The local construction industry, hit by a long slump in the housing market, is striving to break off from traditional business fields and target a niche market in an effort to create new and sustainable benefits.
POSCO A&C, the construction subsidiary of the nation’s top steelmaker POSCO, has set its eye on the modular housing market as one of its future business strategies.
Modular architecture refers to the method of using standardized architecture modules from the plant development process in on-site assembly.
The system enables a reduction in the construction period of up to 50 percent, cost reduction of up to 20 percent, and building reconstruction and reuse rates of up to 70 percent.
“Because of the exorbitant housing prices and the rising number of single-person households here, the necessity of inexpensive, mass-produced houses has grown over the years,” said an official of POSCO A&C.
“We named our brand ‘Muto,’ a combination of modular and Utopia, to suggest a new housing vision and to create an ideal residential space.”
|Muto, a steel-based modular house built in Cheongdam-dong, southern Seoul. (POSCO A&C)|
|An interior of a Muto room|
Using this long-term blueprint, the company last year built a modular plant in Cheonan, South Chungcheong Province, to respond to future demand.
It is here that basic construction units are manufactured in advance, before they are taken to the actual building site for assembly.
The first pilot project for the company was the construction of POSCO’s employee residence building in Cheongdam-dong, southern Seoul.
The four-story building is rented at a relatively low price to foreign nationals and is to be relocated once the company’s lease contract on the site is terminated.
Steel-structured modular houses, unlike reinforced concrete buildings, may be easily disassembled and up to 98 percent of its materials are reusable, according to the Korea Institute of Construction Technology.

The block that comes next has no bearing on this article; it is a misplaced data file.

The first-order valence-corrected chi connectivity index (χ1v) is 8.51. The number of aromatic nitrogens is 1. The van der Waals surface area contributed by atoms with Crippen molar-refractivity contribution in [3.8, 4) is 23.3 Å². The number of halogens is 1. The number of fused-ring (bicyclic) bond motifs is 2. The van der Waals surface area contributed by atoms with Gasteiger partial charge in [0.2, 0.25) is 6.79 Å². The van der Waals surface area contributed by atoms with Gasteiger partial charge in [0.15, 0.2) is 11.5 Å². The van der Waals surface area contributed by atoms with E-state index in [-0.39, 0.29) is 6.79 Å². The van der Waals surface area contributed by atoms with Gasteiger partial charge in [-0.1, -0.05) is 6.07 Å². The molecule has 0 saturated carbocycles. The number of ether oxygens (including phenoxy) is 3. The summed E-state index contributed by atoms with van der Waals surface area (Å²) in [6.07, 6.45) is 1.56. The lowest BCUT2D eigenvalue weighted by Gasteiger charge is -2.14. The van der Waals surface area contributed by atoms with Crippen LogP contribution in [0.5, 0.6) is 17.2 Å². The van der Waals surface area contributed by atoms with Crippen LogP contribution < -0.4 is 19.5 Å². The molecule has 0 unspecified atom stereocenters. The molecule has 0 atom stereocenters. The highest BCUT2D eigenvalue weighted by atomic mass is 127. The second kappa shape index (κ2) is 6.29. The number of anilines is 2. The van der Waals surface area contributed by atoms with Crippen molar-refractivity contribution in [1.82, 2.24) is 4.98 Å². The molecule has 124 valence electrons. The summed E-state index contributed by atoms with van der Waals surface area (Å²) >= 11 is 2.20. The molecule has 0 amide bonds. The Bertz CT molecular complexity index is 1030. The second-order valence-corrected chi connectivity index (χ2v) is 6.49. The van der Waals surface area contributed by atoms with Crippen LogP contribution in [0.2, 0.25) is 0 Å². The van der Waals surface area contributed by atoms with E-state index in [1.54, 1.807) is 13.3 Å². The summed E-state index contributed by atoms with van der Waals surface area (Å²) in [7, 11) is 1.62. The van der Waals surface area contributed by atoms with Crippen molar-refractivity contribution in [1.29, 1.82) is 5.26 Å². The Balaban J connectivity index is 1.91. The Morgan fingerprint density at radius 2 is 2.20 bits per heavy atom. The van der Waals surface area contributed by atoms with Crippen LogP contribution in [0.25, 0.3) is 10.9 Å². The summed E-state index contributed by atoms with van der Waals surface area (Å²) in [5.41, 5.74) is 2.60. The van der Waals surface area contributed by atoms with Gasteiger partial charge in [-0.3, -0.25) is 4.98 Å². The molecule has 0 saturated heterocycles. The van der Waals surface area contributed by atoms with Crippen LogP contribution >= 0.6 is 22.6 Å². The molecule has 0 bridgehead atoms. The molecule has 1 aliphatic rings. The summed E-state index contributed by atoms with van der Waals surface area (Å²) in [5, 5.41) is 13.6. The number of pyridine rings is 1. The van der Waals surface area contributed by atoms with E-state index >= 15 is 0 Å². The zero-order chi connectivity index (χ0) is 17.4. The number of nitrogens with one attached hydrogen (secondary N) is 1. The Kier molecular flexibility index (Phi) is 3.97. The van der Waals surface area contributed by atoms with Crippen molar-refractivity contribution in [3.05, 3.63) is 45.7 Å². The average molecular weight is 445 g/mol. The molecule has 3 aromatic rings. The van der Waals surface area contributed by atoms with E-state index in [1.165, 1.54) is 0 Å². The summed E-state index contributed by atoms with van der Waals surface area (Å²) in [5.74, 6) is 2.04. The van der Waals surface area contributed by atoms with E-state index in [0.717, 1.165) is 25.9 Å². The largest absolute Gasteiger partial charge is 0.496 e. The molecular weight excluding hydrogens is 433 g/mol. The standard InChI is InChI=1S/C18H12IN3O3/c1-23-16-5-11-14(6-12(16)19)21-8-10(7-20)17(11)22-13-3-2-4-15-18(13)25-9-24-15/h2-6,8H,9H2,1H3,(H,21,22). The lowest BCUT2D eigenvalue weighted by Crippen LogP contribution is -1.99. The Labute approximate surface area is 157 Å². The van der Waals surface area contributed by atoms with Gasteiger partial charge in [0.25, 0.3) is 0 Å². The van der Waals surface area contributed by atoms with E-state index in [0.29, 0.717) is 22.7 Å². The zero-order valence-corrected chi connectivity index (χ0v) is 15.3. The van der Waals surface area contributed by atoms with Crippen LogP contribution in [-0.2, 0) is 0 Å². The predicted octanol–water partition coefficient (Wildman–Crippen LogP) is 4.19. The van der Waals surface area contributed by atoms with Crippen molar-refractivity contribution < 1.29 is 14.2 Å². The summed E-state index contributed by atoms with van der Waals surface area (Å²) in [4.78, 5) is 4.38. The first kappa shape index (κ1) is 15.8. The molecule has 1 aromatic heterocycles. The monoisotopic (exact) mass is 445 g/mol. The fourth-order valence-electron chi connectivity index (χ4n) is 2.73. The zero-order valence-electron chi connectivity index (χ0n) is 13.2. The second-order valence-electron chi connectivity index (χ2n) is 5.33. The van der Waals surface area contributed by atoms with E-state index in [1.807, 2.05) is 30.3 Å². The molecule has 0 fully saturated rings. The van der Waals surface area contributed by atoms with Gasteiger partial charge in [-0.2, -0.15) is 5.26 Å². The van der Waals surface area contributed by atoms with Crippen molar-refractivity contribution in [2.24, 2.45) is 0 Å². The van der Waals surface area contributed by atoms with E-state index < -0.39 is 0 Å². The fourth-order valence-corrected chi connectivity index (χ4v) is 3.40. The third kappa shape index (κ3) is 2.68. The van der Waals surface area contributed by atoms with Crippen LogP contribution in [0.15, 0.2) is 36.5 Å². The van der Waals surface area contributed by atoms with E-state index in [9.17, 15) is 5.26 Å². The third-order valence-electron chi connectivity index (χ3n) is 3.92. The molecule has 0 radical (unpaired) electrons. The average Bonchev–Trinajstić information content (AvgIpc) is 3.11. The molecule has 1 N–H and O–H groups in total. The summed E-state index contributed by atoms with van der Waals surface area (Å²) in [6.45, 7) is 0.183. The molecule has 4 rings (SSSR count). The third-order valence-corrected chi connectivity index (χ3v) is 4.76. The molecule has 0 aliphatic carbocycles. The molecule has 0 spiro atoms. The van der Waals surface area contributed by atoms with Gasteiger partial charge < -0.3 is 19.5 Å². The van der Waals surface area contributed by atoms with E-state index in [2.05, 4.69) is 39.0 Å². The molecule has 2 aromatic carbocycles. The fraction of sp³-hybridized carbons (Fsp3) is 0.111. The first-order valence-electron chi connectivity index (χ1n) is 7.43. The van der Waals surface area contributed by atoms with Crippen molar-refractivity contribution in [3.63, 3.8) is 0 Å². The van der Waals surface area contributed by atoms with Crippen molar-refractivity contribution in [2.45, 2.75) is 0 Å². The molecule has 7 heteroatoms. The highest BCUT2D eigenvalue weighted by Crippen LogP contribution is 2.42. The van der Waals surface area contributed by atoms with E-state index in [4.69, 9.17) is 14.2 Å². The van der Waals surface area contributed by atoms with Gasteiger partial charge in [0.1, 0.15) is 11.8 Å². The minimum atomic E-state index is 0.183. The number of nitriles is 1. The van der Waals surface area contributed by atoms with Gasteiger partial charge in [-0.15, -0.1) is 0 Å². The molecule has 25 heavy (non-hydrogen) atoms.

The builder is also currently working with the state-run Korea Land & Housing Corp. to build modular model houses within the first half of the year, officials said.
POSCO A&C initiated its modular business in 2001 as a latecomer in the market but soon rose as a powerful player, backed by the steel-manufacturing capacities and business networks of its parent company.
“Muto is built with high-quality, lightweight steel provided by POSCO,” the official explained.
“The expansion of the modular housing market will thus create a synergy effect for both POSCO’s steelmaking and construction sectors.”
The company last year signed a 23.5 billion won ($21.7 million) contract to build a modular dormitory system for miners in west Australia and is seeking to expand its overseas market this year.
Also, Muto was recognized earlier this year by the Ministry of Land, Transport and Maritime Affairs as a standard industrial building, which means that its purchasers will be exempt from construction supervision processes.
“Because Korea’s housing screening standards are relatively strict, the ministry’s approval is expected to set a green light in our future exports,” the official said.
Despite concerns on the possibility of floor noise or poor insulation, the living environments of POSCO’s modular house are actually quite pleasant, according to its residents.
“I do not feel much difference between regular concrete buildings and steel modular houses,” said Jonathan Droege, an employee of the company’s marketing division.
He was, however, impressed by the remarkably short construction period.
“I visited the site two months before the building was to be completed and the entire area was close to empty,” Droege said.
“I naturally presumed that the schedule would be delayed but everything took place as planned, which was quite impressive.”
Living in the Gangnam district, close to POSCO’s headquarters, is another advantage, the POSCO A&C official noted.
“Because modular houses may be easily relocated and most parts reused in the process, they may be built on short-term leased land within the city,” the official said.
“If the company were to purchase land in Cheongdam-dong or other residential areas, the corresponding costs would have skyrocketed.”
The conventional construction paradigm is shifting from large-scale development projects to in-city reconstruction plans, said the official.
“The demands for small, low-cost houses will continue to increase in the future,” he said.
“We plan to invest 4 billion won or more over the next three years on the research and development of modular construction.”
By Bae Hyun-jung (firstname.lastname@example.org